The Quest for National Cinema
by Massoud Mehrabi
“National,” “national cinema,” and “national cinema of Iran” have been common terms in discussions among cinema theorists, writers and critics of Iran during the past few years and have sometimes led to hot and challenging debates. Their viewpoints can be put in three categories. Some maintain that “national cinema of Iran” is basically not extant while another group believes that it may come into being in a matter of years. A third, smaller group maintains that this cinema has been already established in view of many films produced around totally local and national themes and should be supported. The average of those viewpoints can be analyzed in this way.
The issue of localization and linking modern concepts to Iranian components has been tried in different fields during the past few years and has been more so in cultural and artistic areas. Western technologies are adapted to the Iranian culture in order to become more usable to Iranian producers and audience after adopting their new identity. Meanwhile, due to its multifaceted identity as an industry, a medium, and an art, cinema is facing a more paradoxical problem in this regard. In fact, the main difficulty with having a “national cinema” is to elucidate concepts and remove ambiguities that surround this term. In general, such hybrid concepts as national cinema, religious cinema, and spiritual cinema have been focus of many debates and have not been clarified yet. In other words, most critics and film buffs have not agreed on applying “national cinema” to a single genre and there is no common criterion to describe its identity.
Although such debates have not reached a conclusive result yet, they have proved that national cinema is a difficult term and the path to achieving it is not an easy one. As said before, there are three viewpoints as to the national cinema. One group maintains that national cinema is a cinema based on culture, ideology, customs and traditions as well as local history of a specific country. It means that human and social relations depicted in stories and films are reflection of national culture and manners based on the national sociology. In this approach, the main problem is with the concept of nationality which is sometimes so abstract and broad in meaning that no clear index for being national can be extracted from it. Thus, any film produced in Iran or speaking Persian can be considered to belong to the national cinema. In fact, being national means to take advantage of Iranian elements such as land and language. In other words, nationality is related to human factors of a work of art, which also give birth to national identity. The main problem with this viewpoint is measurability of nationality; that is, do we have an accurate measure to use when judging about national identity of an artistic work?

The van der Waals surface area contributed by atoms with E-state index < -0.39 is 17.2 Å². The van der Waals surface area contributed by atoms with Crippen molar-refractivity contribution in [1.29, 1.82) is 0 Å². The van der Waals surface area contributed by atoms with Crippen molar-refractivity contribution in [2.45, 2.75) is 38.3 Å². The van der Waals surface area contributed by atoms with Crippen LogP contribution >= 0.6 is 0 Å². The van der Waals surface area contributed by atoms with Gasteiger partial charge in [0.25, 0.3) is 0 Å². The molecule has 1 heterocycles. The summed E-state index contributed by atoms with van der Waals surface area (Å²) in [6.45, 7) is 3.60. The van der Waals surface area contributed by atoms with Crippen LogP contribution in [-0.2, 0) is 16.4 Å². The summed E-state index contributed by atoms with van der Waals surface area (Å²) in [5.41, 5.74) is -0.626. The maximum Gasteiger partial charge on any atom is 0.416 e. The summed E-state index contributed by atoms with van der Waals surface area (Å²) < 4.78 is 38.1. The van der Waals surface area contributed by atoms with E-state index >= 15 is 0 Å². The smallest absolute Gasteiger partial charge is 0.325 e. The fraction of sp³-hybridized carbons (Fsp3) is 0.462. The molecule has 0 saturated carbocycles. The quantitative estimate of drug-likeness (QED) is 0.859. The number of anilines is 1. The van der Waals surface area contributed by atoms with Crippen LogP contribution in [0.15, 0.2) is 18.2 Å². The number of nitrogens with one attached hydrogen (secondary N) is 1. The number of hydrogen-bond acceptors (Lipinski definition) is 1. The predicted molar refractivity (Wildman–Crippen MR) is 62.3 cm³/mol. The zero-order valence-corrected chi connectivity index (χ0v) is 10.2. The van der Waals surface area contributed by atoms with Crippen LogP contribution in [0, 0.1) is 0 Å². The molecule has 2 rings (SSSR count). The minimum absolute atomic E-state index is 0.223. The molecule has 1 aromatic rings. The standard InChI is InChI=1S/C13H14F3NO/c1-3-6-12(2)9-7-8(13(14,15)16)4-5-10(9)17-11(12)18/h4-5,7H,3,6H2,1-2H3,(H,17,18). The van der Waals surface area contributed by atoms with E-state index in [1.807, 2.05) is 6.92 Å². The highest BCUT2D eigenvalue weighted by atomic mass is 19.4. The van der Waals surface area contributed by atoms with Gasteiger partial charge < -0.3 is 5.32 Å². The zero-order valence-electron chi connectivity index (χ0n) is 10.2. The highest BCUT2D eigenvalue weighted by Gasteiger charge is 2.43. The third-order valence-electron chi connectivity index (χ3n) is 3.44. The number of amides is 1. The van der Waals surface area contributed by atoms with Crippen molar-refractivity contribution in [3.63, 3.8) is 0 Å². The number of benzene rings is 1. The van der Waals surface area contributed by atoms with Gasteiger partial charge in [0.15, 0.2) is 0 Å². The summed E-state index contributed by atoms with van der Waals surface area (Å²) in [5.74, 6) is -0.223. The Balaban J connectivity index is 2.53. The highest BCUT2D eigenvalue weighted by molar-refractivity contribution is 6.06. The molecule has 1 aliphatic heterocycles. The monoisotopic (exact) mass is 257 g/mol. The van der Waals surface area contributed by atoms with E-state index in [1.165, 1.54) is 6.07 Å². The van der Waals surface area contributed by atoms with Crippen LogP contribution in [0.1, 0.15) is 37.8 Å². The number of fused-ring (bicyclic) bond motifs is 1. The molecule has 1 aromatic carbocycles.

According to the second viewpoint, national cinema is one which works on the basis of screenplays and stories adapted from historical events of a nation. Therefore, some television series and films, like the works of Ali Hatami, can be considered national cinema. In this approach, being national has nothing to do with cinema form and technique, nor with sociological and anthropological aspects of a work, but is related to its historical identity. The main problem with this viewpoint, however, is inappropriate mingling of historical and national concepts. In fact, one may ask what is the difference between historical and national cinema and what is the relationship between them? If was assumed that national cinema was the same as historical cinema, we would have reduced the concept of national cinema to a single cinema genre. They also talk about a folkloric cinema which is based on the local customs and traditions of a specific nation. Here again, the concept of nationality is reduced to a single ethnicity and there can be nothing national about it.